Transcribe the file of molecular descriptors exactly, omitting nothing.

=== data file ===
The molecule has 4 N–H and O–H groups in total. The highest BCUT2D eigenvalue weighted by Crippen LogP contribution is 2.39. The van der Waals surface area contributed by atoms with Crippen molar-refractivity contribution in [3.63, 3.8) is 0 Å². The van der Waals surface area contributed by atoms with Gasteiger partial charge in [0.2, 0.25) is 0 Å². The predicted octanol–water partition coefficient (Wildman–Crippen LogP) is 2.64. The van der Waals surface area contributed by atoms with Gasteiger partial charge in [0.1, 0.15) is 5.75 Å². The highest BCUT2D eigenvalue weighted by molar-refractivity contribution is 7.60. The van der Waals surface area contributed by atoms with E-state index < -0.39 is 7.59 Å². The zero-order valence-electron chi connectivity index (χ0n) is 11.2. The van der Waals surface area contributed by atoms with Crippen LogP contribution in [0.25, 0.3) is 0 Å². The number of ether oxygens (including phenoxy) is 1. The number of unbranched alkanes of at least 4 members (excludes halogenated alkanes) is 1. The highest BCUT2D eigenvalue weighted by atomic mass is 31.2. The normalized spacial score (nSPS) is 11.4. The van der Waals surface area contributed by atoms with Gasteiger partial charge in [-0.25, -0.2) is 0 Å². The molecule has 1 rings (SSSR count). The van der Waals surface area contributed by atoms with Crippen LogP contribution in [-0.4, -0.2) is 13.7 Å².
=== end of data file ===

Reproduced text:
The molecule has 4 N–H and O–H groups in total. The highest BCUT2D eigenvalue weighted by Crippen LogP contribution is 2.39. The van der Waals surface area contributed by atoms with Crippen molar-refractivity contribution in [3.63, 3.8) is 0 Å². The van der Waals surface area contributed by atoms with Gasteiger partial charge in [0.2, 0.25) is 0 Å². The predicted octanol–water partition coefficient (Wildman–Crippen LogP) is 2.64. The van der Waals surface area contributed by atoms with Gasteiger partial charge in [0.1, 0.15) is 5.75 Å². The highest BCUT2D eigenvalue weighted by molar-refractivity contribution is 7.60. The van der Waals surface area contributed by atoms with E-state index < -0.39 is 7.59 Å². The zero-order valence-electron chi connectivity index (χ0n) is 11.2. The van der Waals surface area contributed by atoms with Crippen LogP contribution in [0.25, 0.3) is 0 Å². The number of ether oxygens (including phenoxy) is 1. The number of unbranched alkanes of at least 4 members (excludes halogenated alkanes) is 1. The highest BCUT2D eigenvalue weighted by atomic mass is 31.2. The normalized spacial score (nSPS) is 11.4. The van der Waals surface area contributed by atoms with Gasteiger partial charge in [-0.25, -0.2) is 0 Å². The molecule has 1 rings (SSSR count). The van der Waals surface area contributed by atoms with Crippen LogP contribution in [-0.4, -0.2) is 13.7 Å².